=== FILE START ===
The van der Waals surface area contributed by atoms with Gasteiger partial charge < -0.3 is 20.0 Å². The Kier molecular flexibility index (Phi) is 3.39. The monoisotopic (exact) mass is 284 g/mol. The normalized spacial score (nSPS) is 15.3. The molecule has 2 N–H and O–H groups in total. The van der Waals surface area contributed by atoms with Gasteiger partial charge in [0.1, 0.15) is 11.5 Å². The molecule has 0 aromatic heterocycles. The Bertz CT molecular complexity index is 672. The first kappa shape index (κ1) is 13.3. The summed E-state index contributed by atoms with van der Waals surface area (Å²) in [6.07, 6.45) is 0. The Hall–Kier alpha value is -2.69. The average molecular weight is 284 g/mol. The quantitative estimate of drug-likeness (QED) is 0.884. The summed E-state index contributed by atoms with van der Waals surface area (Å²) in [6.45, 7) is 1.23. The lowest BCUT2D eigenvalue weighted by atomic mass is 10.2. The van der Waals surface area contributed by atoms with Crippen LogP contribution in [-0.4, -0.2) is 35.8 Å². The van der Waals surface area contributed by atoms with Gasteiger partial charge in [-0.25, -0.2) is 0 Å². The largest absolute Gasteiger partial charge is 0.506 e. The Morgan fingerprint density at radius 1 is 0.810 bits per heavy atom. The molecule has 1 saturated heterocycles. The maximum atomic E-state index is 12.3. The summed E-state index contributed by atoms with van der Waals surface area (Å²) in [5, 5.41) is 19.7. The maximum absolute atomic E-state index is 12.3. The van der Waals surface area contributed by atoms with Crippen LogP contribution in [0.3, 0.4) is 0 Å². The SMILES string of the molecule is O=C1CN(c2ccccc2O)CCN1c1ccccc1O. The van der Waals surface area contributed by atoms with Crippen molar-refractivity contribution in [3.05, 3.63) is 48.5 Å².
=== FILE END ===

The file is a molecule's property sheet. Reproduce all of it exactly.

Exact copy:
The van der Waals surface area contributed by atoms with Gasteiger partial charge < -0.3 is 20.0 Å². The Kier molecular flexibility index (Phi) is 3.39. The monoisotopic (exact) mass is 284 g/mol. The normalized spacial score (nSPS) is 15.3. The molecule has 2 N–H and O–H groups in total. The van der Waals surface area contributed by atoms with Gasteiger partial charge in [0.1, 0.15) is 11.5 Å². The molecule has 0 aromatic heterocycles. The Bertz CT molecular complexity index is 672. The first kappa shape index (κ1) is 13.3. The summed E-state index contributed by atoms with van der Waals surface area (Å²) in [6.07, 6.45) is 0. The Hall–Kier alpha value is -2.69. The average molecular weight is 284 g/mol. The quantitative estimate of drug-likeness (QED) is 0.884. The summed E-state index contributed by atoms with van der Waals surface area (Å²) in [6.45, 7) is 1.23. The lowest BCUT2D eigenvalue weighted by atomic mass is 10.2. The van der Waals surface area contributed by atoms with Crippen LogP contribution in [-0.4, -0.2) is 35.8 Å². The van der Waals surface area contributed by atoms with Gasteiger partial charge in [-0.25, -0.2) is 0 Å². The largest absolute Gasteiger partial charge is 0.506 e. The Morgan fingerprint density at radius 1 is 0.810 bits per heavy atom. The molecule has 1 saturated heterocycles. The maximum atomic E-state index is 12.3. The summed E-state index contributed by atoms with van der Waals surface area (Å²) in [5, 5.41) is 19.7. The maximum absolute atomic E-state index is 12.3. The van der Waals surface area contributed by atoms with Crippen LogP contribution in [0.3, 0.4) is 0 Å². The SMILES string of the molecule is O=C1CN(c2ccccc2O)CCN1c1ccccc1O. The van der Waals surface area contributed by atoms with Crippen molar-refractivity contribution in [3.05, 3.63) is 48.5 Å².